Monday, July 6, 2009

GC Resolutions and Garden Varieties

The Episcopal Church’s 76th General Convention is beginning this week. The Convention will address several important topics, including the environment. Resolutions concerning the environment are listed and summarized on the Episcopal Ecological Network (EpEN). These resolutions range from calls for better environmental stewardship to the development of a liturgical Pentecost Season Creation Cycle to establishment of an Environmental Commission.

Apart from a growing awareness among Americans in general of the practical necessity of taking better care of our environment, there are reasons for Christians in particular to pay more attention to the care of creation. Some of these reasons have to do with the way environmental issues fit into our traditions of being intentional about stewardship of God’s gifts to us and of advocating for policies that help people living in poverty, who are the people most affected by pollution and climate change; other reasons have to do with the way being in touch with the natural world helps to ground and enrich us spiritually. The variety of environmental resolutions for General Convention reflect this range of reasons for us to be more aware of our relationship with the environment. Uniting them all is this: our understanding of God is Incarnational; there is no great divide between body and spirit.

However, we do tend to create dichotomies when we use various categories to try to understand something complex. In this case, we might group the resolutions about environmental stewardship and justice under the category of compassionate action, and group the ones about spirituality under the category of contemplation. Many religious thinkers have explored the supposed dichotomy between action and contemplation; the Letter of James explores a similar dichotomy between works and faith.

This dichotomy came to mind this week as my travels took me to two very different garden projects in two parishes in very different settings. The first was the new flower garden at St. Mary’s in Bassett. I was in Bassett last Monday evening for their Celebration of New Ministry, and stayed overnight at the hotel across the street from the church. Early Tuesday morning, I spent some time sitting on a bench looking at the garden. It was a lovely place to sit, meditate, and feed my spirit at the beginning of the day: a contemplative garden.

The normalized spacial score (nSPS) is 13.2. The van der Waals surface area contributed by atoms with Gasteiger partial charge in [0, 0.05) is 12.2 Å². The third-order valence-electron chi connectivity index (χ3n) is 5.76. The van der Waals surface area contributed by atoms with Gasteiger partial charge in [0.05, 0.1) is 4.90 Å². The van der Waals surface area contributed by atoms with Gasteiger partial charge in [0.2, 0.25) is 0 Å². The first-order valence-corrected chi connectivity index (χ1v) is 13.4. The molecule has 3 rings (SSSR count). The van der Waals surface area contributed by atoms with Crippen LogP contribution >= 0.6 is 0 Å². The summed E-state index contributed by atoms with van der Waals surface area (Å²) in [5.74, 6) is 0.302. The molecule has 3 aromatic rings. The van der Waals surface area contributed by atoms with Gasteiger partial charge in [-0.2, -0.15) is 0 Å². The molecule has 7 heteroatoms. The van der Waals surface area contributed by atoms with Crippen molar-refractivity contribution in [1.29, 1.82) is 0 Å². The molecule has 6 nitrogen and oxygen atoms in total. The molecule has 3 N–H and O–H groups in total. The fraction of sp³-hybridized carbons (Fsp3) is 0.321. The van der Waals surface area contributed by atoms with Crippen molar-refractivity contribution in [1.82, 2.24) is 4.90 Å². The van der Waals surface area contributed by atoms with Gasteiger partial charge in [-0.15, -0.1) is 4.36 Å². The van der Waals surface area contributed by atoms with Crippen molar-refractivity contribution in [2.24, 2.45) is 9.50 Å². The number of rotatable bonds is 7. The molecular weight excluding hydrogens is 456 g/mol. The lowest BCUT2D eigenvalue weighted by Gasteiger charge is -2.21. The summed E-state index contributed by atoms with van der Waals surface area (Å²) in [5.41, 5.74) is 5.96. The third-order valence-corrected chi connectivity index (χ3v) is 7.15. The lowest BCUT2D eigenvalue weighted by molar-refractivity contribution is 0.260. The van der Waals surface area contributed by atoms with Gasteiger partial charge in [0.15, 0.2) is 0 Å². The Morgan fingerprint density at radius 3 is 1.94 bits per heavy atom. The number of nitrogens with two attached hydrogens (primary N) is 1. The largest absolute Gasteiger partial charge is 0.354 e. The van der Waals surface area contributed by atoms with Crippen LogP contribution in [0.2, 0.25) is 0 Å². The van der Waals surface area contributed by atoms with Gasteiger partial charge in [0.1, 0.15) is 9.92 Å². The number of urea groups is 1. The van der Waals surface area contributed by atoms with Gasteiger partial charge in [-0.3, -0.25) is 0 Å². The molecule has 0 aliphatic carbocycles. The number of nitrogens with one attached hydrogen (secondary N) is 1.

The second parish garden I saw was this Sunday at St. Paul’s in Akron, Ohio, where I was confirmed and where my mother is still a parishioner. While St. Paul’s has some beautiful flower gardens, there was a new garden that surprised and delighted me -- a very well-tended vegetable garden. The purpose of this garden is to produce fresh vegetables to share with people who need food for their bodies: an action garden.

While the flowers at St. Mary’s and the vegetables at St. Paul’s seem like two entirely different projects, they have a lot in common. Both give the people who tend them an opportunity to be outdoors and get grounded in the truest sense of the word, by working with the ground. Both suggest good alternatives to grassy areas that need to be mowed and are often maintained with lots of chemical fertilizers, herbicides, and pesticides. Both remind us that something important in the life of a parish can occur on the outer side of the church walls, that our lives as Christians aren’t contained within the indoor worship space. Both give people walking by a reminder of God’s gifts to us, and especially of the gift of new growth and fruition.

In my own garden at home in Nebraska, I tend to mix vegetables and flowers, partly because of lack of space, partly because of my personal taste in landscape aesthetics, but also because I have learned that planting flowers among vegetables – companion planting -- can help keep the vegetable plants freer of pests. Companion planting might be a good metaphor for good Christian discipleship, combining spiritual groundedness with compassionate action.

As I understand the General Convention theme of Ubuntu, it involves the idea of the interconnectedness among all of humankind and all of Creation. Sometimes things that seem very different are really interconnected or even intertwined. James says that faith without works is dead, yet we also know that works or action are more fruitful and lasting when they are grounded in a solid spiritual foundation. In the end, they are not really different things, but just two sides of faithful Christian discipleship.

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